May 28, 2012


Looks like a holiday weekend brings out the blogger in me. Work has been great but tomorrow I start back on my dreaded 2-a-days. That means for the next four weeks (excluding today) on Monday, Tuesday, and Thursday I teach from 9 am to 1pm and then again from 6:30pm to 10:30pm. One day of it is not so bad, it's the Monday/Tuesday back-to-back combo. I arrive home around 11pm on Monday only to turn around and wake up an 6am Tuesday (not my typical 7-8 hours of sleep, so I am little cranky....but that should prepare me for kids right?).

In a few previous posts I said it would explain "opportunistic vegan". I guess now is a better time than any. As you already know (if you are kind enough to read my blog  *thank you!!!*), my husband, Mike, and I are both now vegan. And by vegan, I mean 95% of the time vegan: no meat, no dairy, and no eggs. Now our reasoning behind all this is different and complex. Mike does it for health reasons; I do it for a combo of health, animal welfare, and environmental reasons. Normally when you tell people you are vegan you will receive a multitude of negative responses: "don't you miss meat/dairy/eggs?", "you're one of those tree-hugging hippie types", "you're a food snob", "being vegan is impossible", "I could never do it". The last one always gets me. Sure you can do it. Even if just for one day a week. Keep an open mind and anything is possible. You may find you like it :) 

The opportunistic point is that when some one cooks something for us, goes through all that effort, we will eat it. A little meat or dairy here and there won't kill us. We aren't snobs when people buy food for us, that's just rude. But when we get to make the decision (at a restaurant or the grocery store) we will always buy vegan. We also don't force our eating habits on people. So when some one comes to my house for dinner, I always ask them ahead of time if they would prefer something non-vegan to eat because I would gladly make it for them (because I love cooking!). For the most part, our friends and family are very open to trying vegan meals. Usually the only request I get is for cow's milk (for coffee and cereal).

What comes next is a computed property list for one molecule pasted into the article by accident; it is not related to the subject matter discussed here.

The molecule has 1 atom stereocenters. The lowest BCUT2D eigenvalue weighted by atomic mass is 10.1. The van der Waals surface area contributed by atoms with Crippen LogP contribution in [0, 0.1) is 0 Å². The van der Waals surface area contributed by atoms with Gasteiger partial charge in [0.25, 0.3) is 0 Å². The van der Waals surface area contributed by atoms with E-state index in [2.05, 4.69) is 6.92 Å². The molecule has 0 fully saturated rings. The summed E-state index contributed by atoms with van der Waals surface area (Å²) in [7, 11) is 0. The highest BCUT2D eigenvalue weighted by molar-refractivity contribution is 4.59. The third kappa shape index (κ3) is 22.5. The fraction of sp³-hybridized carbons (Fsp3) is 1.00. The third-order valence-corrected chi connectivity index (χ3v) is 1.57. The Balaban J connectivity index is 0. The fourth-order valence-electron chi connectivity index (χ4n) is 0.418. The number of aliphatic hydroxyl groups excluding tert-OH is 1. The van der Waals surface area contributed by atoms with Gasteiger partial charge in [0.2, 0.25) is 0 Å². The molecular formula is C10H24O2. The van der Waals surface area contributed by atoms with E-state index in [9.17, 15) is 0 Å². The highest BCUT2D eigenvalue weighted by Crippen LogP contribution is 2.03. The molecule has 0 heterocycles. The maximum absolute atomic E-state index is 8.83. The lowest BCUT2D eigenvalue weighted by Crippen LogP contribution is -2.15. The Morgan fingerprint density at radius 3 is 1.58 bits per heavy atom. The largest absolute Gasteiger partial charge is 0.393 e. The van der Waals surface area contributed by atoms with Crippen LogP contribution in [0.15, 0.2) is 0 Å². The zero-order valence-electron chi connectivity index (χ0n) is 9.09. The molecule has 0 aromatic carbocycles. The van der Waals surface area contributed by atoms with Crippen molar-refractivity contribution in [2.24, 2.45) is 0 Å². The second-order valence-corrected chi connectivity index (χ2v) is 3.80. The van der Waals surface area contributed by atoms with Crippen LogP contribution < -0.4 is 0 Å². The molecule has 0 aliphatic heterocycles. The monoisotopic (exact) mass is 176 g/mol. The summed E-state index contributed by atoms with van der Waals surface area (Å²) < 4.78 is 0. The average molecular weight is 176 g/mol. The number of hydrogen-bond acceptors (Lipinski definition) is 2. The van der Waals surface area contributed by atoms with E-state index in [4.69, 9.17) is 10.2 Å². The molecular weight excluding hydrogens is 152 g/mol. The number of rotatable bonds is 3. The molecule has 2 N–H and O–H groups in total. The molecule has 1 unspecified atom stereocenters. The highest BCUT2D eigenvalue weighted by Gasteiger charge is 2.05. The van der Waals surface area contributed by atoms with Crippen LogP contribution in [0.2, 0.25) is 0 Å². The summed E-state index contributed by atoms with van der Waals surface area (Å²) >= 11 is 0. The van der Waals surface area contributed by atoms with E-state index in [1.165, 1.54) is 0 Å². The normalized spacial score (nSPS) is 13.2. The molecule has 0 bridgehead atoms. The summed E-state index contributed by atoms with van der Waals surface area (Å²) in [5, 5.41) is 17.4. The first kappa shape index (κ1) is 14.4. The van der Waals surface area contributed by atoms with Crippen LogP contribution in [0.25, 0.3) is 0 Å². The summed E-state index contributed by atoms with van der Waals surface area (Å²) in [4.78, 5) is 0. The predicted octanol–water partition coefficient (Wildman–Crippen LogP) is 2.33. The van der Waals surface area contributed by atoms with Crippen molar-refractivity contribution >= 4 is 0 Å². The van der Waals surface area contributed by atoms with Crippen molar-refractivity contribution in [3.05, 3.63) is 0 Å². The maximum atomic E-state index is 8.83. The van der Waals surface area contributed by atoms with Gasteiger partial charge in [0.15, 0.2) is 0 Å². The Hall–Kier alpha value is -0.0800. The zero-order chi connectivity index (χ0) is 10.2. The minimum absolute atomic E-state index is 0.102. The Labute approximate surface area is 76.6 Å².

Veganism comes with a lot of negative connotations in American society. A few movies and books I have enjoyed instead call our eating habits a "whole foods, plant based diet". Doesn't that sound friendlier? I still say vegan because I only have to say one word as opposed to five. So what I advocate to people who will listen (i.e. my Advanced Bio class that is forced to sit and listen to me for 4 hours, 3 days a week), is to have an open mind and at least try it for a day or two or more. You may like what happens not only to yourself but to the world around you.

I have probably bored you enough today with my lecture, so I will save my suggested movies and books until the next post. Now to get into some older photos.  We planted jalapeños last year and had an over abundance in the late fall. It is quite hard to find things to do with jalapeños but I did find this website: Jalapeño Madness. This is not from that website, but I took a basic bagel recipe (from my Southern Living cookbook) and added diced jalapeños. Here is the result:
Fantastic! I recently made them again (about a month ago) when two of Mike's friends were staying with us. They were a big hit even without cream cheese or butter (did I mention the recipe is totally vegan)!

We weren't around for the holidays (instead we were in Ohio and Hawaii), so I had to make my co-worker Christmas gifts early. I wanted to make all vegan treats to show how good vegan baking can be. Here is one of my batches of vegan peppermint sugar cookies (make sure to use a vegan butter!):
Eventually, they were iced with a simple powdered sugar/almond milk glaze.

Here is one of the assembled boxes:
 In the top left corner are apple jellies, in the top right corner are vegan fruit and nut balls ( I can't find the recipe), in the bottom left corner is dark chocolate peppermint fudge (again cannot find the recipe), and, finally, in the lower right hand corner are my sugar cookies all iced and with sprinkles. I guess they were a big hit (I found out later when I got back from vacation).

Speaking of returning from of the many things Mike and I discovered in Hawaii were açaí bowls. Amazing! We had as many as we could while we were out there. When we returned home, we tried to recreate them:
Doesn't that look good?!? Below all the fruit is a blend of açaí berry puree (we got it frozen at the store), almond milk, frozen blueberries, and a little agave nectar. You then top it with granola (in this case, my homemade granola), sliced strawberries and bananas, and then you finally drizzle local honey over the top. The absolute best way to start your day!!!

Overload comes to mind after reading all of this, so I will stop. Until next time, enjoy this photo taken near the Ringling Bride in Sarasota on Thanksgiving day, 2011:

May 27, 2012

Seasonal Eating